Malaria remains a major cause of morbidity and mortality around the world, nevertheless little is known about antimalarial drugs modes of action and resistance patterns of the parasite. The objective of our work is to test the pharmacokinetics and efficacy of new antimalarial compounds, the molecular mechanisms of drug resistance and pathogenesis of the parasite, as well as, to test the immunogenicity and efficacy of antimalarial vaccines.
Dr. Obaldia's research has focused on studying the efficacy and pharmacokinetics of new antimalarial compounds, the molecular mechanisms of drug resistance, the pathogenesis of the disease, and the immunogenicity and efficacy of experimental antimalarial vaccines. The approach taken by Dr. Obaldia's laboratory to study these problems has been the study of the efficacy of new antimalarial compounds against resistant multiple Plasmodium falciparum and vivax strains adapted to grow in vitro and in vivo in the Aotus / P. falciparum animal model, which has made it possible to study the efficacy of multiple classes of antimalarial compounds including derivatives of the Chinese drug Qinhao (artemisinin).
In another aspect of his research, he has studied the efficacy and immunogenicity of antimalarial vaccines based on recombinant Adenovirus and DNA plasmid peptides in the Aotus erythrocyte challenge model. Recently, he has participated in studies on the molecular epidemiology of malaria in Panama and in a consortium with Harvard and the University of South Florida funded by the Bill & Melinda Gates Foundation that tries to keep Plasmodium vivax adapted to non-human primates and in continuous culture.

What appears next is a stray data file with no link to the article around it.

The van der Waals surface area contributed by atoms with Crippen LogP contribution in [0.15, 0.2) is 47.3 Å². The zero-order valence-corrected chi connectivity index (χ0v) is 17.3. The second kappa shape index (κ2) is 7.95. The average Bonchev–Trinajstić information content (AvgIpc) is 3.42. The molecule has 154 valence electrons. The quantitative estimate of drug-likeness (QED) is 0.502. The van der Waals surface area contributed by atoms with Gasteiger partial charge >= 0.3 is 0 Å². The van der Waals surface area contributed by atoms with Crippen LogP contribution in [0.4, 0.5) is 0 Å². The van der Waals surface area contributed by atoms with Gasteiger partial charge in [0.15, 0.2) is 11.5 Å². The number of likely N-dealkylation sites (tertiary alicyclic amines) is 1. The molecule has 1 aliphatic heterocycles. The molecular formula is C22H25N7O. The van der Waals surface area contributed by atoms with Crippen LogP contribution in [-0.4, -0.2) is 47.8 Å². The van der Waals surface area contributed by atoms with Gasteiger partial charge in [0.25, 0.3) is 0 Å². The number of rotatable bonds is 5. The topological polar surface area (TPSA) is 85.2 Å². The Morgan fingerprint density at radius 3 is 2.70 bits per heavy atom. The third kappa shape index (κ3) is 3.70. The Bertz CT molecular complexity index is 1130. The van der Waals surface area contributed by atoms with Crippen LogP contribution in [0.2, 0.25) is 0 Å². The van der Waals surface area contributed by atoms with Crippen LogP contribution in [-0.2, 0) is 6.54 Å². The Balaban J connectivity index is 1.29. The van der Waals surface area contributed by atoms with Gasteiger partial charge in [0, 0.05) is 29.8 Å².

He has also recently carried out studies on the molecular epidemiology and population genetics of Plasmodium falciparum and vivax in Meso America and Panama, and as a veterinarian in the past done studies on the epidemiology, diagnosis, and control of animal diseases, including but not limited to Bluetongue virus of sheep and cattle, rabies transmitted by bats, Eastern Equine Encephalitis (EEE), pseudorabies and parvovirus in pigs and Tuberculosis.
DVM, 1981, Veterinary Medicine
Universidad Nacional de Colombia-Bogota, Bogota, Colombia
MS, 1985, Veterinary Science
University of Wisconsin-Madison, Madison, WI
DSc, 2013, Immunology and Infectious Diseases, Public Health
Harvard School of Public Health, Boston, MA
FASTMH (Fellow ASTMH)2015
American Society of Tropical Medicine and Hygiene
Gorgas Memorial Gold Medal2010
Gorgas Memorial Institute of Health Studies, Panama